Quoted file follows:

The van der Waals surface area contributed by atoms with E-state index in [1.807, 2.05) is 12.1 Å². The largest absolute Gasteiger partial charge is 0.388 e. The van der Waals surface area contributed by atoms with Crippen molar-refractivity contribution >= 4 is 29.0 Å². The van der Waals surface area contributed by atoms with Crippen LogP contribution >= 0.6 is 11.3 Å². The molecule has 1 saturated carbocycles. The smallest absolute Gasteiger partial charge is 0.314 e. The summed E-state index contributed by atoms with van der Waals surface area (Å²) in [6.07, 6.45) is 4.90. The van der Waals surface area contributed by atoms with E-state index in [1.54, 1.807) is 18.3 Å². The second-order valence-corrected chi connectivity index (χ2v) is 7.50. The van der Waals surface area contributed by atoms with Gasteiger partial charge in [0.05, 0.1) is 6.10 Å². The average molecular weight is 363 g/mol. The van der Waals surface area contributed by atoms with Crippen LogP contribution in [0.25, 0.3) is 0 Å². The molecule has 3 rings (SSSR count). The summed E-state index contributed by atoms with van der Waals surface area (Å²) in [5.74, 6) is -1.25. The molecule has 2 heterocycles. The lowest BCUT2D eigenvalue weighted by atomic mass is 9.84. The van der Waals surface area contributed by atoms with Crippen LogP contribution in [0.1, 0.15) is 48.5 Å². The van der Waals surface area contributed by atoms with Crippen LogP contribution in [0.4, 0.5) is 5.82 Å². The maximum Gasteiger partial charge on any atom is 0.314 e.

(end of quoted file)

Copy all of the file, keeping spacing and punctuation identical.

The van der Waals surface area contributed by atoms with E-state index in [1.807, 2.05) is 12.1 Å². The largest absolute Gasteiger partial charge is 0.388 e. The van der Waals surface area contributed by atoms with Crippen molar-refractivity contribution >= 4 is 29.0 Å². The van der Waals surface area contributed by atoms with Crippen LogP contribution >= 0.6 is 11.3 Å². The molecule has 1 saturated carbocycles. The smallest absolute Gasteiger partial charge is 0.314 e. The summed E-state index contributed by atoms with van der Waals surface area (Å²) in [6.07, 6.45) is 4.90. The van der Waals surface area contributed by atoms with E-state index in [1.54, 1.807) is 18.3 Å². The second-order valence-corrected chi connectivity index (χ2v) is 7.50. The van der Waals surface area contributed by atoms with Gasteiger partial charge in [0.05, 0.1) is 6.10 Å². The average molecular weight is 363 g/mol. The van der Waals surface area contributed by atoms with Crippen LogP contribution in [0.25, 0.3) is 0 Å². The molecule has 3 rings (SSSR count). The summed E-state index contributed by atoms with van der Waals surface area (Å²) in [5.74, 6) is -1.25. The molecule has 2 heterocycles. The lowest BCUT2D eigenvalue weighted by atomic mass is 9.84. The van der Waals surface area contributed by atoms with Crippen LogP contribution in [0.1, 0.15) is 48.5 Å². The van der Waals surface area contributed by atoms with Crippen LogP contribution in [0.4, 0.5) is 5.82 Å². The maximum Gasteiger partial charge on any atom is 0.314 e.